185:    * 18.9. Sample PAM Application
  186:    * 18.10. Sample PAM Module
  187:    * 18.11. Sample PAM Conversation Function
  188:    * 18.12. Further Reading
  189:  * [[19. Tuning NetBSD|guide/tuning]]
  190:    * 19.1. Introduction
  191:    * 19.2. Tuning Considerations
  192:    * 19.3. Visual Monitoring Tools
  193:    * 19.4. Monitoring Tools
  194:    * 19.5. Network Tools
  195:    * 19.6. Accounting
  196:    * 19.7. Kernel Profiling
  197:    * 19.8. System Tuning
  198:    * 19.9. Kernel Tuning
  199:  * [[20. NetBSD Veriexec subsystem|guide/veriexec]]
  200:    * 20.1. How it works
  201:    * 20.2. Signatures file
  202:    * 20.3. Strict levels
  203:    * 20.4. Veriexec and layered file systems
  204:    * 20.5. Kernel configuration
  205:  * [[21. Bluetooth on NetBSD|guide/bluetooth]]
  206:    * 21.1. Introduction
  207:    * 21.2. Supported Hardware
  208:    * 21.3. System Configuration
  209:    * 21.4. Human Interface Devices
  210:    * 21.5. Personal Area Networking
  211:    * 21.6. Serial Connections
  212:    * 21.7. Audio
  213:    * 21.8. Object Exchange
  214:    * 21.9. Troubleshooting
  215:  * [[22. Miscellaneous operations|guide/misc]]
  216:    * 22.1. Installing the boot manager
  217:    * 22.2. Deleting the disklabel
  218:    * 22.3. Speaker
  219:    * 22.4. Forgot root password?
  220:    * 22.5. Password file is busy?
  221:    * 22.6. Adding a new hard disk
  222:    * 22.7. How to rebuild the devices in /dev
  223: 
  224: ***IV. Networking and related issues***
  225: 
  226:  * [[23. Introduction to TCP/IP Networking|guide/net-intro]]
  227:    * 23.1. Audience
  228:    * 23.2. Supported Networking Protocols
  229:    * 23.3. Supported Media
  230:    * 23.4. TCP/IP Address Format
  231:    * 23.5. Subnetting and Routing
  232:    * 23.6. Name Service Concepts
  233:    * 23.7. Next generation Internet protocol - IPv6
  234:  * [[24. Setting up TCP/IP on NetBSD in practice|guide/net-practice]]
  235:    * 24.1. A walk through the kernel configuration
  236:    * 24.2. Overview of the network configuration files
  237:    * 24.3. Connecting to the Internet with a modem
  238:    * 24.4. Creating a small home network
  239:    * 24.5. Setting up an Internet gateway with IPNAT
  240:    * 24.6. Setting up a network bridge device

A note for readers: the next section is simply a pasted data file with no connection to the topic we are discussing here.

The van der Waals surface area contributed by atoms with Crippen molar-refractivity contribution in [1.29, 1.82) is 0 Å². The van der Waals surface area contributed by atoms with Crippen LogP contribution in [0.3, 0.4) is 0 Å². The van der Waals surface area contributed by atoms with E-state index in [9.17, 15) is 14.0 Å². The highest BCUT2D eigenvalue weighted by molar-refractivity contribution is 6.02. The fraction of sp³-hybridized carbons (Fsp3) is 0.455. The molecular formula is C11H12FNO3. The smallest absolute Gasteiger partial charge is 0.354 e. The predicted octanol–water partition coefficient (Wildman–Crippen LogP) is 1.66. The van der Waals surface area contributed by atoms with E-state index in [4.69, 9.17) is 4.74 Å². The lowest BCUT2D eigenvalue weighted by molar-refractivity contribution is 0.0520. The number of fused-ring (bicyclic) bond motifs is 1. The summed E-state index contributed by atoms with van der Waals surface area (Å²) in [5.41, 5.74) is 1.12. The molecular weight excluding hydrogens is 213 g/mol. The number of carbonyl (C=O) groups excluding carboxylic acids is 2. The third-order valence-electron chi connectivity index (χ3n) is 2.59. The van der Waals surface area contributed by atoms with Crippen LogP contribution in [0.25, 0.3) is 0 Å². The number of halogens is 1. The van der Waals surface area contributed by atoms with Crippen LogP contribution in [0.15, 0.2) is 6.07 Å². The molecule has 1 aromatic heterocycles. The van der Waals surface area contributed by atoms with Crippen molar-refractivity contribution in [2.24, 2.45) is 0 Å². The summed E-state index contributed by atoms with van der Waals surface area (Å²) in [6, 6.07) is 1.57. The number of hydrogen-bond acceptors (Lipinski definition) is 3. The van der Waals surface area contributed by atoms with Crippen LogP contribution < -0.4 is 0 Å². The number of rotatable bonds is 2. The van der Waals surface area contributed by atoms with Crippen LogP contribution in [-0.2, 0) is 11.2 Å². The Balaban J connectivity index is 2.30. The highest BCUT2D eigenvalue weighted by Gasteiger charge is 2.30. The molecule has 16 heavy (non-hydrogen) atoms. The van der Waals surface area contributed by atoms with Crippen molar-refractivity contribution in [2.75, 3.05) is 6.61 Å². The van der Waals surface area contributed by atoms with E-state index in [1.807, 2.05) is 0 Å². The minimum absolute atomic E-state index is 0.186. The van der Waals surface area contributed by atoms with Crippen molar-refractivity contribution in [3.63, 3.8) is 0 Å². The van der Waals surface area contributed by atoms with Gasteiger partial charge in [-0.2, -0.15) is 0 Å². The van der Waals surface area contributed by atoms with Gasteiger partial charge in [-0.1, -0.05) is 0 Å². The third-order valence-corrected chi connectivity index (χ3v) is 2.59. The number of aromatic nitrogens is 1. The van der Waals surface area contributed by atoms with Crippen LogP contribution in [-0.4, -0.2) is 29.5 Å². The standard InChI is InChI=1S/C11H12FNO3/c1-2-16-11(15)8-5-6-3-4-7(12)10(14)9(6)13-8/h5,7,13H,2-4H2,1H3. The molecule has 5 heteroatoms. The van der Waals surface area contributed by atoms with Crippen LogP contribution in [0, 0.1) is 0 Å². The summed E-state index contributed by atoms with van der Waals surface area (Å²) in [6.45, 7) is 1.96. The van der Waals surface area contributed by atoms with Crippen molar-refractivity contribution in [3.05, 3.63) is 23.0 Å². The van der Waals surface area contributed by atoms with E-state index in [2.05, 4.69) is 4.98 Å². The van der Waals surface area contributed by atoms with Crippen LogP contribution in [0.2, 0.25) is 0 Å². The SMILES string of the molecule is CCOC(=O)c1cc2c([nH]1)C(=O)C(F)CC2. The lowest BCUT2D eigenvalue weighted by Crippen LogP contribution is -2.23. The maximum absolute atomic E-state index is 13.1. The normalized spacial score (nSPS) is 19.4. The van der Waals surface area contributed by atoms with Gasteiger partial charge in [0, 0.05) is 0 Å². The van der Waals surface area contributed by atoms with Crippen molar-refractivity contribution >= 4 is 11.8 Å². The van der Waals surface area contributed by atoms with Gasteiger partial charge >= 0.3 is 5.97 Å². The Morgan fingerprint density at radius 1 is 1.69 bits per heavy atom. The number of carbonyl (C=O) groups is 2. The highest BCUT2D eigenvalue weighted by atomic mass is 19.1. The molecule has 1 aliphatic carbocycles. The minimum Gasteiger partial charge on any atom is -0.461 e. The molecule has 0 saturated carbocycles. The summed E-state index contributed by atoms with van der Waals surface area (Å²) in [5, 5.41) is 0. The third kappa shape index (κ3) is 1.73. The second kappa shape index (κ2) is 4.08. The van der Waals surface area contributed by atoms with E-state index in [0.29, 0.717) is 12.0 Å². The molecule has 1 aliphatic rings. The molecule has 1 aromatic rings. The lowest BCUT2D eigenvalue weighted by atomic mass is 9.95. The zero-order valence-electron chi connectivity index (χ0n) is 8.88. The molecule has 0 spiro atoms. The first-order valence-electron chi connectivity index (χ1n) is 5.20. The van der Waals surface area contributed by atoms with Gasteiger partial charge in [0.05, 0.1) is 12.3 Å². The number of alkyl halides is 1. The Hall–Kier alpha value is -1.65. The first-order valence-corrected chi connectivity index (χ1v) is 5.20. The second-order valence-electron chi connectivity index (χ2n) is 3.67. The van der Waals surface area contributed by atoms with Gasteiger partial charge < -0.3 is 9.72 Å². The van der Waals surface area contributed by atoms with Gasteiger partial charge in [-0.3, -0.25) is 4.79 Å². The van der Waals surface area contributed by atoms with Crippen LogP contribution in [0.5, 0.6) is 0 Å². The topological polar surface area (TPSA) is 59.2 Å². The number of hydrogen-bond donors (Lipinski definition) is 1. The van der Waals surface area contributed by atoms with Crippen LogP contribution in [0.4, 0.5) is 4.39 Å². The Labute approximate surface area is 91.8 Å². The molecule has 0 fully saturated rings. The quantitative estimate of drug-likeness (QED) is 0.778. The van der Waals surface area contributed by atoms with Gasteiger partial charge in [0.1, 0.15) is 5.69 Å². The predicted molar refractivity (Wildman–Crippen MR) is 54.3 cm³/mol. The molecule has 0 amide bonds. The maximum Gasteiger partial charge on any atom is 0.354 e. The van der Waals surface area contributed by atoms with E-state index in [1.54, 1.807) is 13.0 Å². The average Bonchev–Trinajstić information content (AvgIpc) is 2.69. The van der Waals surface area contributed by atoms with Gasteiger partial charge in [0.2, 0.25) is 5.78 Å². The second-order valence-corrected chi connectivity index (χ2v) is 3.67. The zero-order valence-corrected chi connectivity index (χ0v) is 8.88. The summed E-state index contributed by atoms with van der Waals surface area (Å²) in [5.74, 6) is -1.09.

241:    * 24.7. A common LAN setup
  242:    * 24.8. Connecting two PCs through a serial line
  243:    * 24.9. IPv6 Connectivity & Transition via 6to4
  244:  * [[25. The Internet Super Server inetd
  245:  Allowing and denying hosts - /etc/hosts.allow, /etc/hosts.deny|guide/inetd]]
  246:    * 25.1. Overview
  247:    * 25.2. What is inetd?
  248:    * 25.3. Configuring inetd - /etc/inetd.conf
  249:    * 25.4. Services - /etc/services
  250:    * 25.5. Protocols - /etc/protocols
  251:    * 25.6. Remote Procedure Calls (RPC) - /etc/rpc
  252:    * 25.7. Adding a Service
  253:    * 25.8. When to use or not to use inetd
  254:    * 25.9. Other Resources
  255:  * [[26. The Domain Name System|guide/dns]]
  256:    * 26.1. DNS Background and Concepts
  257:    * 26.2. The DNS Files
  258:    * 26.3. Using DNS
  259:    * 26.4. Setting up a caching only name server
  260:  * [[27. Mail and news|guide/mail]]
  261:    * 27.1. postfix
  262:    * 27.2. fetchmail
  263:    * 27.3. Reading and writing mail with mutt
  264:    * 27.4. Strategy for receiving mail
  265:    * 27.5. Strategy for sending mail
  266:    * 27.6. Advanced mail tools
  267:    * 27.7. News with tin
  268:  * [[28. Introduction to the Common Address Redundancy Protocol (CARP)|guide/carp]]
  269:    * 28.1. CARP Operation
  270:    * 28.2. Configuring CARP
  271:    * 28.3. Enabling CARP Support
  272:    * 28.4. CARP Example
  273:    * 28.5. Advanced CARP configuration
  274:    * 28.6. Forcing Failover of the Master
  275:    * 28.7. License
  276:  * [[29. Network services|guide/net-services]]
  277:    * 29.1. The Network File System (NFS)
  278:    * 29.2. The Network Time Protocol (NTP)